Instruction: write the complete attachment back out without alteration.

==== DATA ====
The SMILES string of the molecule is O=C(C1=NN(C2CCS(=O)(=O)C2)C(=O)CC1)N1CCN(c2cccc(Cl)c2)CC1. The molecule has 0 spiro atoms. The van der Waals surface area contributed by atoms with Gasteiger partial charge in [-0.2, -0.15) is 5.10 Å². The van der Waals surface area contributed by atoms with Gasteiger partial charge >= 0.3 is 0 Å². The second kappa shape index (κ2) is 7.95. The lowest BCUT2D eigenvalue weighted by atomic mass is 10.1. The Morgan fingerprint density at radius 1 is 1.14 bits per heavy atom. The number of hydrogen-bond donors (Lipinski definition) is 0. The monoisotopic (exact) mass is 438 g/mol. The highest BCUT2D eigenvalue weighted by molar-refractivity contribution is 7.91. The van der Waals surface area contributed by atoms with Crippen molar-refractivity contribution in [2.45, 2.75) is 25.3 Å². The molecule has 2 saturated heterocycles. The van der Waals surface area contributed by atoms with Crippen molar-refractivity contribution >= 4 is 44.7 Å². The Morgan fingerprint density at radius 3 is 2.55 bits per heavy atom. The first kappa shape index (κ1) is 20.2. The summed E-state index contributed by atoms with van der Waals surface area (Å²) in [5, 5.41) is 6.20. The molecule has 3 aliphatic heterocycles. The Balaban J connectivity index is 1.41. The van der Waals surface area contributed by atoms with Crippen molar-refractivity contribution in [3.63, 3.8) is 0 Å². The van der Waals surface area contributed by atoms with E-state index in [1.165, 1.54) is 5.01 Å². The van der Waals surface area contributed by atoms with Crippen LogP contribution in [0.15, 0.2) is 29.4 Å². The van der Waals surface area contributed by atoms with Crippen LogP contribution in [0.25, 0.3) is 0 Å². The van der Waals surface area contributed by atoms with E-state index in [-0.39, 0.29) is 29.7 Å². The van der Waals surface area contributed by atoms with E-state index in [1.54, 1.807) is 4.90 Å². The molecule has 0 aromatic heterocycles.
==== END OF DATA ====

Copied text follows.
The SMILES string of the molecule is O=C(C1=NN(C2CCS(=O)(=O)C2)C(=O)CC1)N1CCN(c2cccc(Cl)c2)CC1. The molecule has 0 spiro atoms. The van der Waals surface area contributed by atoms with Gasteiger partial charge in [-0.2, -0.15) is 5.10 Å². The van der Waals surface area contributed by atoms with Gasteiger partial charge >= 0.3 is 0 Å². The second kappa shape index (κ2) is 7.95. The lowest BCUT2D eigenvalue weighted by atomic mass is 10.1. The Morgan fingerprint density at radius 1 is 1.14 bits per heavy atom. The number of hydrogen-bond donors (Lipinski definition) is 0. The monoisotopic (exact) mass is 438 g/mol. The highest BCUT2D eigenvalue weighted by molar-refractivity contribution is 7.91. The van der Waals surface area contributed by atoms with Crippen molar-refractivity contribution in [2.45, 2.75) is 25.3 Å². The molecule has 2 saturated heterocycles. The van der Waals surface area contributed by atoms with Crippen molar-refractivity contribution >= 4 is 44.7 Å². The Morgan fingerprint density at radius 3 is 2.55 bits per heavy atom. The first kappa shape index (κ1) is 20.2. The summed E-state index contributed by atoms with van der Waals surface area (Å²) in [5, 5.41) is 6.20. The molecule has 3 aliphatic heterocycles. The Balaban J connectivity index is 1.41. The van der Waals surface area contributed by atoms with Crippen molar-refractivity contribution in [3.63, 3.8) is 0 Å². The van der Waals surface area contributed by atoms with E-state index in [1.165, 1.54) is 5.01 Å². The van der Waals surface area contributed by atoms with Crippen LogP contribution in [0.15, 0.2) is 29.4 Å². The van der Waals surface area contributed by atoms with Crippen LogP contribution in [0.25, 0.3) is 0 Å². The van der Waals surface area contributed by atoms with E-state index in [-0.39, 0.29) is 29.7 Å². The van der Waals surface area contributed by atoms with E-state index in [1.54, 1.807) is 4.90 Å². The molecule has 0 aromatic heterocycles.